WASHINGTON — Having lost a starter and a reliever in free agency, two starters to elbow surgery and opening the season with three others still dividing time between ice bags and bubble wrap, the Braves are exactly where everybody expected through four games.
With the best staff ERA in the majors.
This time, it was David Hale’s turn.
On Wednesday, he spent most of a flight from Milwaukee to Washington in the airplane restroom with a stomach virus.
On Thursday, “I was just trying to keep food down.”
On Friday, the rookie made his third career start and threw five shutout innings against a Washington team that just scored 22 runs in a three-game sweep of the New York Mets, and the Braves went on defeat the Nationals, 2-1, in the opener of their let’s-see-who’s-best-in-the-East series.
“To pitch here before a packed crowd on opening day, it was a lot fun,” Hale said.
No reason for jitters. Nervous rookies are so yesterday. Hale, with his degree from Princeton in operations research and financial engineering (read: economics), figured to be crunching numbers, not batters, until this other career suddenly developed in college, and ligament calamity turned the Braves into a land of opportunity.
The concern in Atlanta was that all of the lost arms, particularly Tim Hudson (free agency), Kris Medlen (elbow) and Brandon Beachy (elbow), would leave the starting rotation too young and inexperienced. The team also began the season without Mike Minor, Ervin Santana and Gavin Floyd (all of whom are expected back within a few weeks).
The starters in the first four games of this season: Julio Teheran (second year), Alex Wood (second year), Aaron Harang (released in camp by Cleveland) and Hale (who made his major league debut in September).
But the Braves are 3-1, and it’s not because of the offense (team batting average: .183). The starters’ collective ERA is 1.09. The pitching staff’s ERA is a majors-leading 1.29. The vagabond Harang took a no-hitter into the seventh the other day.
“You can’t ask for anything more,” manager Fredi Gonzalez said. “(Pitching coach) Roger (McDowell) has done a hell of a job with those guys. Hopefully they can keep doing this until our offense gets rolling.”
Pitchers have worked their way into jams, but they keep finding their way out. The Nationals had eight hits and four walks, but managed only one run. They stranded eight base runners, had two players picked off, had another thrown out at the plate and saw a bizarre inside-the-park home run by Ian Desmond in the fifth inning overturned on replay and morph into a ground-rule double.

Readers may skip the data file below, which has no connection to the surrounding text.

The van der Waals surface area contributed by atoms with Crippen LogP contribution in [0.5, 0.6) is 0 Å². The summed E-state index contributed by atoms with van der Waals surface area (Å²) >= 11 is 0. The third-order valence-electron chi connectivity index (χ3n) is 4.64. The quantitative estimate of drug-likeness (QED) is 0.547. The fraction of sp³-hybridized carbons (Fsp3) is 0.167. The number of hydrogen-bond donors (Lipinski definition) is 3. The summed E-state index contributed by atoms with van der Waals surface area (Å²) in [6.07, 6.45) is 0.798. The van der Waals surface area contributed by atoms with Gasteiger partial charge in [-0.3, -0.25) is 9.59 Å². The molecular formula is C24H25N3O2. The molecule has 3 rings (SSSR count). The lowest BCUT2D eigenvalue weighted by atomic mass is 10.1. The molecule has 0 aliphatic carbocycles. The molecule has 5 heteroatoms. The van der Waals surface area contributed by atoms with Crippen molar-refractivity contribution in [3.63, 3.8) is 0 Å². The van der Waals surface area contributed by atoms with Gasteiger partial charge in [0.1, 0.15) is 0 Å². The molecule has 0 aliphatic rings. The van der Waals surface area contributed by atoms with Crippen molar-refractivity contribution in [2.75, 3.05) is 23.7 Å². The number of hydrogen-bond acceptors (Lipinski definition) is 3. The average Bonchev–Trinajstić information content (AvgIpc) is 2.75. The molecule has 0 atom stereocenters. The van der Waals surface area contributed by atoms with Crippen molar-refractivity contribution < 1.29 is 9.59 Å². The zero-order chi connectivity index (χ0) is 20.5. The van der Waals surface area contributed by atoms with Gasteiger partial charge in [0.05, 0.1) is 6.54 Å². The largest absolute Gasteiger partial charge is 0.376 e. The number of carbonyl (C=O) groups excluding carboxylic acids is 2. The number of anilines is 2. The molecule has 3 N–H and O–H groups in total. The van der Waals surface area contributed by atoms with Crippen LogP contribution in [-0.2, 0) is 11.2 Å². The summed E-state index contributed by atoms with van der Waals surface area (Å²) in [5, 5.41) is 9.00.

Reliever David Carpenter allowed a single and a walk to open the eighth. Then he struck out Adam LaRoche, Ryan Zimmerman and Bryce Harper.
“We’re not always going to be perfect,” Carpenter said. “But our philosophy is just keep grinding. Go into attack mode and see what happens.”
Hale was asked jokingly if the pitching staff was just young and dumb and didn’t realize they weren’t supposed to be doing this well.
“Maybe young. Not dumb,” he said.
In the second, with Harper on first and one out, he broke for second, but Gonzalez called for a pitchout (“just a gut feeling”) and Harper was caught in a run down. In the fourth, LaRoche tried to score from first on a double, but was thrown out on a relay by Andrelton Simmons. Then Hale struck out Harper.
In the fifth, with the Braves leading 1-0, Desmond lined the ball down the left-field line, and the ball became lodged between padding in foul territory. But while Justin Upton held up his arms, pleading for umpires to rule a ground-rule double, Desmond completed his 360. Gonzalez asked for a booth review and won.
Amid boos from the crowd, Desmond emerged from the dugout and went to second. Then he foolishly attempted to steal third and was caught in a rundown, which means the Nationals went from a home run to a double to bases empty.
“I was just confused,” Hale said when asked his view of the play. “An interesting way to give up a home run.”
Hale was pulled after five innings. Gonzalez was concerned about his recent illness, some long innings and the fact that Denard Span ended the fifth with a hard line-drive out.
Hale was hit by the virus the day the Braves left Milwaukee.
“It wasn’t a good time to get it, having to be on two buses and a plane — and both bus rides (to and from airports) were 30-minute bus rides, too,” he said. “I stood by the toilet the whole time on the plane.”
He didn’t use the restroom on the bus, but said, “I took the seat in the last row just in case.”
Nobody would know Friday he had been sick. Nobody would know the Braves have had any pitching concerns.